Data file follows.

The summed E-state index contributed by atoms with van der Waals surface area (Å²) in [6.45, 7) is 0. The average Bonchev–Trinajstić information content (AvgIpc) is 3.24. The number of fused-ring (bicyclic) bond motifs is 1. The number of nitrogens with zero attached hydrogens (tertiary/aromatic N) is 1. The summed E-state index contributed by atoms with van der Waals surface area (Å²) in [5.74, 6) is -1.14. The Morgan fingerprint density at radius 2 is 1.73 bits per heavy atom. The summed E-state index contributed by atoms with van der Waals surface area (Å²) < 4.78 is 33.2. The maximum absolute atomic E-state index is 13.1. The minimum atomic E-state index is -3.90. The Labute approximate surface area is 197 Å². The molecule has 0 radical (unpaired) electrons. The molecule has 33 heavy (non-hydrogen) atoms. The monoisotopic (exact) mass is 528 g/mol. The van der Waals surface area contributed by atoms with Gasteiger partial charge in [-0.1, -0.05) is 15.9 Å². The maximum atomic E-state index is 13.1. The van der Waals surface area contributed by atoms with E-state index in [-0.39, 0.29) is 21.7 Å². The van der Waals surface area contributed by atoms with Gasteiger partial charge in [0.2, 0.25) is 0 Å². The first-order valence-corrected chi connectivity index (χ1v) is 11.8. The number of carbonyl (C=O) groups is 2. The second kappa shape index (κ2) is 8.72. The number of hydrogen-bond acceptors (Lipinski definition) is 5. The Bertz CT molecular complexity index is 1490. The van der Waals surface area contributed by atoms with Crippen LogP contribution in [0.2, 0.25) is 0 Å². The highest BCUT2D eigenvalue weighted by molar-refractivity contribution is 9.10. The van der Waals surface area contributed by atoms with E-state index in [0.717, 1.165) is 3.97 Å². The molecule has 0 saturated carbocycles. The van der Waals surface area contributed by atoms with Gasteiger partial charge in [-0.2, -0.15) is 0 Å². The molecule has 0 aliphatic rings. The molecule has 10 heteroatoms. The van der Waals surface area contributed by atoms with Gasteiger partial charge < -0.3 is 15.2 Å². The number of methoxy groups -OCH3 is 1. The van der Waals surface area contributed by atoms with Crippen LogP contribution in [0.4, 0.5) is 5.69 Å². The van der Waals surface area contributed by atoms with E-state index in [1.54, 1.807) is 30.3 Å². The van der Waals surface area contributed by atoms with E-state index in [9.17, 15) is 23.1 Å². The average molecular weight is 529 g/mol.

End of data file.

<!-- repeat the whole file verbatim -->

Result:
The summed E-state index contributed by atoms with van der Waals surface area (Å²) in [6.45, 7) is 0. The average Bonchev–Trinajstić information content (AvgIpc) is 3.24. The number of fused-ring (bicyclic) bond motifs is 1. The number of nitrogens with zero attached hydrogens (tertiary/aromatic N) is 1. The summed E-state index contributed by atoms with van der Waals surface area (Å²) in [5.74, 6) is -1.14. The Morgan fingerprint density at radius 2 is 1.73 bits per heavy atom. The summed E-state index contributed by atoms with van der Waals surface area (Å²) < 4.78 is 33.2. The maximum absolute atomic E-state index is 13.1. The minimum atomic E-state index is -3.90. The Labute approximate surface area is 197 Å². The molecule has 0 radical (unpaired) electrons. The molecule has 33 heavy (non-hydrogen) atoms. The monoisotopic (exact) mass is 528 g/mol. The van der Waals surface area contributed by atoms with Gasteiger partial charge in [-0.1, -0.05) is 15.9 Å². The maximum atomic E-state index is 13.1. The van der Waals surface area contributed by atoms with E-state index in [-0.39, 0.29) is 21.7 Å². The van der Waals surface area contributed by atoms with Gasteiger partial charge in [0.2, 0.25) is 0 Å². The first-order valence-corrected chi connectivity index (χ1v) is 11.8. The number of carbonyl (C=O) groups is 2. The second kappa shape index (κ2) is 8.72. The number of hydrogen-bond acceptors (Lipinski definition) is 5. The Bertz CT molecular complexity index is 1490. The van der Waals surface area contributed by atoms with Crippen LogP contribution in [0.2, 0.25) is 0 Å². The highest BCUT2D eigenvalue weighted by molar-refractivity contribution is 9.10. The van der Waals surface area contributed by atoms with E-state index in [0.717, 1.165) is 3.97 Å². The molecule has 0 saturated carbocycles. The van der Waals surface area contributed by atoms with Gasteiger partial charge in [-0.2, -0.15) is 0 Å². The molecule has 0 aliphatic rings. The molecule has 10 heteroatoms. The van der Waals surface area contributed by atoms with Gasteiger partial charge < -0.3 is 15.2 Å². The number of methoxy groups -OCH3 is 1. The van der Waals surface area contributed by atoms with Crippen LogP contribution in [0.4, 0.5) is 5.69 Å². The van der Waals surface area contributed by atoms with E-state index in [1.54, 1.807) is 30.3 Å². The van der Waals surface area contributed by atoms with E-state index in [9.17, 15) is 23.1 Å². The average molecular weight is 529 g/mol.